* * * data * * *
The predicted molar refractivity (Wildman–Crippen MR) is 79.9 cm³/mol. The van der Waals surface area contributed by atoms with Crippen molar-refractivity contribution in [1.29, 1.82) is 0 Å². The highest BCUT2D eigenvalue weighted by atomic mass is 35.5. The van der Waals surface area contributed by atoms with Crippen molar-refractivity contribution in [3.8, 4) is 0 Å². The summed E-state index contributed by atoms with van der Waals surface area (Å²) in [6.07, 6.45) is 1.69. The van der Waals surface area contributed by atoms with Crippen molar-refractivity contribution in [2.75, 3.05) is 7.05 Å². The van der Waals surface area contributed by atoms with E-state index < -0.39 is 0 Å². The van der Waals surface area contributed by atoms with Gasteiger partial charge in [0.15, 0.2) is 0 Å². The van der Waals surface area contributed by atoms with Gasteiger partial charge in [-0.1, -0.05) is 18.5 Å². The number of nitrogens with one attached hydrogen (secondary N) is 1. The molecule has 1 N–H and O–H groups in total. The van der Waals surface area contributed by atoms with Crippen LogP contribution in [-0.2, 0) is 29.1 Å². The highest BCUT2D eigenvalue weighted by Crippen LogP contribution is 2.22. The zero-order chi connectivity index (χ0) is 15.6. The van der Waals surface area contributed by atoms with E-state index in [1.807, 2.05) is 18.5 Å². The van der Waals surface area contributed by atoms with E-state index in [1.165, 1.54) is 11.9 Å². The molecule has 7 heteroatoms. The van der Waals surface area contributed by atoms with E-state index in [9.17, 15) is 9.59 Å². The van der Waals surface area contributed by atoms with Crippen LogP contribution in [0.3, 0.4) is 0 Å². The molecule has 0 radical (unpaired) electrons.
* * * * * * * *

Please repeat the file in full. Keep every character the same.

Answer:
The predicted molar refractivity (Wildman–Crippen MR) is 79.9 cm³/mol. The van der Waals surface area contributed by atoms with Crippen molar-refractivity contribution in [1.29, 1.82) is 0 Å². The highest BCUT2D eigenvalue weighted by atomic mass is 35.5. The van der Waals surface area contributed by atoms with Crippen molar-refractivity contribution in [3.8, 4) is 0 Å². The summed E-state index contributed by atoms with van der Waals surface area (Å²) in [6.07, 6.45) is 1.69. The van der Waals surface area contributed by atoms with Crippen molar-refractivity contribution in [2.75, 3.05) is 7.05 Å². The van der Waals surface area contributed by atoms with E-state index < -0.39 is 0 Å². The van der Waals surface area contributed by atoms with Gasteiger partial charge in [0.15, 0.2) is 0 Å². The van der Waals surface area contributed by atoms with Gasteiger partial charge in [-0.1, -0.05) is 18.5 Å². The number of nitrogens with one attached hydrogen (secondary N) is 1. The molecule has 1 N–H and O–H groups in total. The van der Waals surface area contributed by atoms with Crippen LogP contribution in [-0.2, 0) is 29.1 Å². The highest BCUT2D eigenvalue weighted by Crippen LogP contribution is 2.22. The zero-order chi connectivity index (χ0) is 15.6. The van der Waals surface area contributed by atoms with E-state index in [1.807, 2.05) is 18.5 Å². The van der Waals surface area contributed by atoms with E-state index in [1.165, 1.54) is 11.9 Å². The molecule has 7 heteroatoms. The van der Waals surface area contributed by atoms with E-state index in [9.17, 15) is 9.59 Å². The van der Waals surface area contributed by atoms with Crippen LogP contribution in [0.3, 0.4) is 0 Å². The molecule has 0 radical (unpaired) electrons.